• Scrutinize historical operational trends. Increased customer support calls and charge-backs could mean card testers are targeting you. Also, look for spikes in the number of declined transactions. When fraudsters test older stolen credit card lists, many declines will occur.
  • Install automated blocking software. Most engineering teams can use simple blocking software for high-velocity attacks, but more sophisticated attacks need specialized software. Some vendors specialize in this type of real-time fraud detection. Make sure your solution can quickly adjust to changing attack patterns and deliver obfuscation strategies to make it harder for fraudsters to complete a sale.
  • Partner with a secure payment processor. The best credit card processing services have strong fraud and risk management engines with bot protection. Integrating with the right partner allows you to collect payments and focus on your business with peace of mind.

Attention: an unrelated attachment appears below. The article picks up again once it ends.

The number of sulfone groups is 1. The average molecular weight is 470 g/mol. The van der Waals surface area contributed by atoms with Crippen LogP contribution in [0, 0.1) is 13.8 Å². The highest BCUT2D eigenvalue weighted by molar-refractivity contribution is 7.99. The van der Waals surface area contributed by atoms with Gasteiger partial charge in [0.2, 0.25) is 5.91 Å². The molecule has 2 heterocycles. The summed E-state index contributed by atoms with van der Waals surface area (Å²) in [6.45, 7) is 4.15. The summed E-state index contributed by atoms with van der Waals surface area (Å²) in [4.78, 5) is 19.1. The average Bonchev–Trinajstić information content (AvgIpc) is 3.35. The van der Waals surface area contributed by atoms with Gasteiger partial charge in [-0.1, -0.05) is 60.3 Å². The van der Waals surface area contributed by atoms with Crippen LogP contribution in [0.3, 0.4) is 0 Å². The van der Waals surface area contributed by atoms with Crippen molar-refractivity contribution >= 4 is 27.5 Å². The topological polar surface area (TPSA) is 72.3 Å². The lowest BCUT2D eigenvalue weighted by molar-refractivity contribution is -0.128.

• Utilize device fingerprinting. This technology combines data from the user’s browser and device to identify a source. Because carding involves multiple attempts and the fraudsters have limited devices at their disposal, fingerprinting can identify the source of carding attacks and shut them down.
  • Enable browser validation. Bots hide their tracks by pretending to run a certain browser and then using multiple user accounts. Browser validation analyzes the browser’s JavaScript and activity to ensure that an account acts like an actual human.
  • Familiarize yourself with purchasing patterns. Human behavior and purchasing habits conform to specific patterns, including URLs, mouse movements and site engagement. When behavior deviates from the norm, it’s a red flag that a bot may be involved.